Blogger: Alyson Kneusel
Program: Reutlingen, Germany – Study Center
One of the things I was most curious about when I chose to study abroad in Germany was the difference between our cultures. I wanted to know if they were different, and in which ways. Through my own experiences, as well as by talking to a number of Germans, I think I have really started to get a better feel for our cultural differences.
Of course there are numerous small differences, such as the availability of foods. Many brands, such as Reese’s Peanut Butter Cups and Goldfish, are simply not available in Germany. Instead, they favor snacks such as Doppel Keks, which are essentially two crackers with chocolate in between them. Also, when you go to the super market, you cannot forget to bring your bag, as they do not provide bags and you will have to buy one! The small differences continue at restaurants as the waiters do not return constantly to your table, tip is much smaller, and water is the same price as Coca-Cola.
Besides these rather mundane cultural differences, there are also some more significant ones. The Germans are much more environmentally friendly than most people in the United States. They have five different trash receptacles for trash disposal. Also, their newer cars have special diesel regulations, they walk (and bike) much more, and they make extensive use of public transportation. Nearly every town has a stop on the Deutsche Bahn line, which is the German rail system. I love that I can pull up the DB app on my phone and buy an e-ticket across the country within just a minute or two. There is simply nothing like that in the USA!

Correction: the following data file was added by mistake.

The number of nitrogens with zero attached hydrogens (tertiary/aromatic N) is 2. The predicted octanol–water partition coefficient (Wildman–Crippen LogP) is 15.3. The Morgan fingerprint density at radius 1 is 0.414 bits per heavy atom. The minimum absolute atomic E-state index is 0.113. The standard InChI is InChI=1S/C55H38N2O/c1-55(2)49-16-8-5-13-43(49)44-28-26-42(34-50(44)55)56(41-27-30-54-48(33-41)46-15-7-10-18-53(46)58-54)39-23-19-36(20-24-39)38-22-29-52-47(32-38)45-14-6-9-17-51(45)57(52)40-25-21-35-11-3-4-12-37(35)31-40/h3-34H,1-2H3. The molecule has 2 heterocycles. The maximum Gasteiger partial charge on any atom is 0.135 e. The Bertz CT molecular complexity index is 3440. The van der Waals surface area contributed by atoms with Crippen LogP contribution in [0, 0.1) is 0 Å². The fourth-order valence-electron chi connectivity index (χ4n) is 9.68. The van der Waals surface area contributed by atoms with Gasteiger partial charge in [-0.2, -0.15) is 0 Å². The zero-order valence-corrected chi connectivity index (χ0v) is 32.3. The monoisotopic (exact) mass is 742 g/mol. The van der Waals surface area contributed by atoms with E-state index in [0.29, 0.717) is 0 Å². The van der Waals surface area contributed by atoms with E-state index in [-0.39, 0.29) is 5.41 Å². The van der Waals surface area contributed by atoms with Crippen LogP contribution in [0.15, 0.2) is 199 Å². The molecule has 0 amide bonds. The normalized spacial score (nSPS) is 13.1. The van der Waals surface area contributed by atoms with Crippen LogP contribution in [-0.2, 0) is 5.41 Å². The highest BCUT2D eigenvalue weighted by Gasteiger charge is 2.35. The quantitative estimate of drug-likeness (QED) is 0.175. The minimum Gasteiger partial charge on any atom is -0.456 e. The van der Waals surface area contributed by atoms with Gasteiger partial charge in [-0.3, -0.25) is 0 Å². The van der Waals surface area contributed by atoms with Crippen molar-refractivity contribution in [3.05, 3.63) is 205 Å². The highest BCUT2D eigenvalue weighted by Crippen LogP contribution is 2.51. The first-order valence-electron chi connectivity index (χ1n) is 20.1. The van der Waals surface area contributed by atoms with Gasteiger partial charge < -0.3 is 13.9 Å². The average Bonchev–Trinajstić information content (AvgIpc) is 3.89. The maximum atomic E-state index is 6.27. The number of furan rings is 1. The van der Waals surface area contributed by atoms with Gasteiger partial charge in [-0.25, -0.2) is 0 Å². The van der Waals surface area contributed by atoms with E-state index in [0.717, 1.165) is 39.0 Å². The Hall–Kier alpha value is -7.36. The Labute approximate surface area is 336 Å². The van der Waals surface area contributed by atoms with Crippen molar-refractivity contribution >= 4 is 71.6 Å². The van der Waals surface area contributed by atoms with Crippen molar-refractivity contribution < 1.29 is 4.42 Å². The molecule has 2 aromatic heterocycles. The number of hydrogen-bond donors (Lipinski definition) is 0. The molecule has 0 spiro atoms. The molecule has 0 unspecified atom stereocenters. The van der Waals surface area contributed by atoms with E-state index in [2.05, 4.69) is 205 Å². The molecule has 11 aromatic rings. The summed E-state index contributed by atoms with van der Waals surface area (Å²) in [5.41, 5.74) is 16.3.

Perhaps some of the most fundamental differences lie in our cultural economic and political perspectives. In my experience, Germans are extremely well informed about world politics and extremely open to discussing them. It has happened more than once that I have learned something about recent USA events from my German professor before seeing it on the news myself. In terms of economics, they have a heavy focus on what is called the Solidarity Principle. This is more or less the idea that people contribute to the wellness of others through a number of compulsory insurances and taxes. Although this is very different from the USA, I have learned to appreciate how it works for them.
All these differences, however, are nowhere near the number of similarities I have noted between our two cultures. Both our countries take pride in being a democratic society which produces educated people who produce top products and research in automotive, technological, chemical, and pharmaceutical fields. We both value human rights and desire to use what we have to help those who are in need. This, more than the availability of Goldfish and Reese Peanut Butter cups, is a significant avenue by which to judge the connection between our peoples. I find the sum of our differences to be interesting, yet insignificant compared to our shared values, and that is what is truly significant for future relations between our countries.
Until next time,